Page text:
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Galtzo
Galtzo

Posted on • Updated on

I'm leaving Github

I Am Using GitHub Under Protest

Github's decision to sponsor me is so recent that I haven't been able to cash out the $550 payment yet.

In spite of that, I can't leave the platform fast enough. I certainly do not have the spare-time to move hundreds of projects to a new home... but I'm getting started.

GitHub is a proprietary, trade-secret system that is not Free and Open Source Software (FOSS). I am deeply concerned about using a proprietary system like GitHub to develop FOSS projects.

Micro Issues

  1. A recent proposal to extend Github-flavored Markdown (ref)
  2. More than 2 years of ignoring requests to add an important feature (allow-failure) to Github Actions (ref, ref). When not ignoring, Github is completely misunderstanding the feature. How are those building Github Actions so deeply unfamiliar with core features of competing CI platforms.
  3. Latest iteration of Achievements was bad.
  4. Microsoft (parent of Github) has decided to ban commercial open source apps from their app store.

Macro Issues

For a broad perspective on the practical issues, I can't make the argument any better than it was in 2010, and recently by Software Freedom Conservancy, here and here. Github has crossed the Rubicon.

Logo of the GiveUpGitHub campaign


For those who've never heard of the Software Freedom Conservancy, member projects include: Backdrop CMS, Coreboot, Darcs, git (yes, the git in Github), Inkscape, MicroBlocks, Mercurial, OpenWRT, phpMyAdmin, QEMU, Samba, Selenium, Squeak and Wine, among others.

What about community?

I am interested in people's thoughts on where to go next. Community involvement matters for open source projects, and I have dozens of them that could be affected, the biggest being oauth and oauth2 Ruby gems.

Regarding fragmentation, hopefully it will be resolved by federation, which is to source forges (like Github) what git was to version control (i.e. makes it distributed, at least in theory).

It looks like Gitea, Codeberg and Hostea will join the fediverse soon, within a year, and there are projects that will integrate Github with the fediverse as well (i.e. federate Github commits, PRs, issues, etc).

Questions

  • Have any major Ruby projects already left?
  • Anyone have experience with mirroring to multiple git hosts, as that might be a temp bridge solution?
  • Self-hosting a git service?
  • Thoughts on the centralized git hosting providers recommended by SF Conservancy?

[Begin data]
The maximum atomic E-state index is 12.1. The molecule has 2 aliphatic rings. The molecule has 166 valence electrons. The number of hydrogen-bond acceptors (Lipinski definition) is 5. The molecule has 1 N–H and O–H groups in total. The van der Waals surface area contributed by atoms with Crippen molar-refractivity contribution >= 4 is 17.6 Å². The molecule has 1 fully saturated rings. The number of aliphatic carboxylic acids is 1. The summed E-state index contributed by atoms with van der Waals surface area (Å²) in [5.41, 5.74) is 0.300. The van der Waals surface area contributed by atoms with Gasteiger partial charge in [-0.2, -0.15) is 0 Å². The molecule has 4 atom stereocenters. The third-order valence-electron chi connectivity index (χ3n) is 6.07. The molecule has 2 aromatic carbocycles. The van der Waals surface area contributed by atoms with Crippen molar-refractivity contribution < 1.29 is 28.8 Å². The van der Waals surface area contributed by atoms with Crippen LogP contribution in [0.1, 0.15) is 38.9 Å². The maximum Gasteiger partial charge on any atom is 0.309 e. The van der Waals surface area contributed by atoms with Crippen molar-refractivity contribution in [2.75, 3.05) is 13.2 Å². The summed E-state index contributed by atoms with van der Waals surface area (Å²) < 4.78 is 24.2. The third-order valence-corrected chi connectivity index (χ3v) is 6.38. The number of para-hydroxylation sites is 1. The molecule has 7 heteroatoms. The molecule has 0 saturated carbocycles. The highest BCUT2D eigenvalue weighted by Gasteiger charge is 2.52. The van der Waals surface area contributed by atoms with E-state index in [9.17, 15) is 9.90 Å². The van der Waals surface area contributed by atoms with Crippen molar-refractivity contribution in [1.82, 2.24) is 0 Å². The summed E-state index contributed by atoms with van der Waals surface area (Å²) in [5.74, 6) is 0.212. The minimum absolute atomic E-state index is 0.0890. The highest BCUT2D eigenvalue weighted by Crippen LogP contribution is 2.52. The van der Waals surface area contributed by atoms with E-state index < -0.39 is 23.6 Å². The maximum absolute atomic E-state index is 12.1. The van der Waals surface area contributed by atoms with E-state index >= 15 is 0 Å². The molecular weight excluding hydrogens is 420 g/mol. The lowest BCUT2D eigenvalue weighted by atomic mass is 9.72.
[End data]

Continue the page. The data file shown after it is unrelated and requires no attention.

Poll

Where to take projects (e.g oauth2)?

Top comments (21)

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ben profile image
Ben Halpern

Hey Peter, apologies that this was accidentally unpublished.

A recent proposal to extend Github-flavored Markdown

I would be really in to a fleshed out post dedicated to the issues here. I intend to read through the linked discussions, but if you cared to share a post getting into some of these details, I'd personally really appreciated it! This is an area close to my heart.

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jnv profile image
Jan Vlnas

I've been tracking GitHub alternatives; it really depends on your needs, priorities, and values. As for the hosted services:

GitLab is the closest one to GitHub, both community and feature-wise. Some features are even more powerful (especially their CI runs circles around GitHub Actions). They also provide repository mirroring which could help with transition. Still, it's a commercial (albeit publicly traded) company (but they do have freebies for public open-source projects).

The aforementioned Codeberg is a hosted instance of Gitea provided by a Germany-based non-profit, and probably the most popular option among FOSS advocates. They provide straightforward import of repositories from GitHub, including issues and wiki. Similar is also NotABug based on Gogs, provided by The Peers Community.

There's also (a bit contrarian) Sourcehut started by Drew DeVault. Instead of Pull Requests, they use good old mailing lists with email patches, with pretty nice web interface.

If you plan to self-host, consider Fossil which packs version control, issue tracking, docs, forum, and wiki in a single repository with web UI. It's what D. Richard Hipp uses for SQLite development (and Fossil is, obviously, powered by SQLite). It can also mirror to GitHub.

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galtzo profile image
Galtzo Author

So far I'm really impressed with sourcehut, codeberg, and gitlab, for different reasons... I'd like to think I could consider Fossil, but intuitively I know that's biting off more than I can handle right now.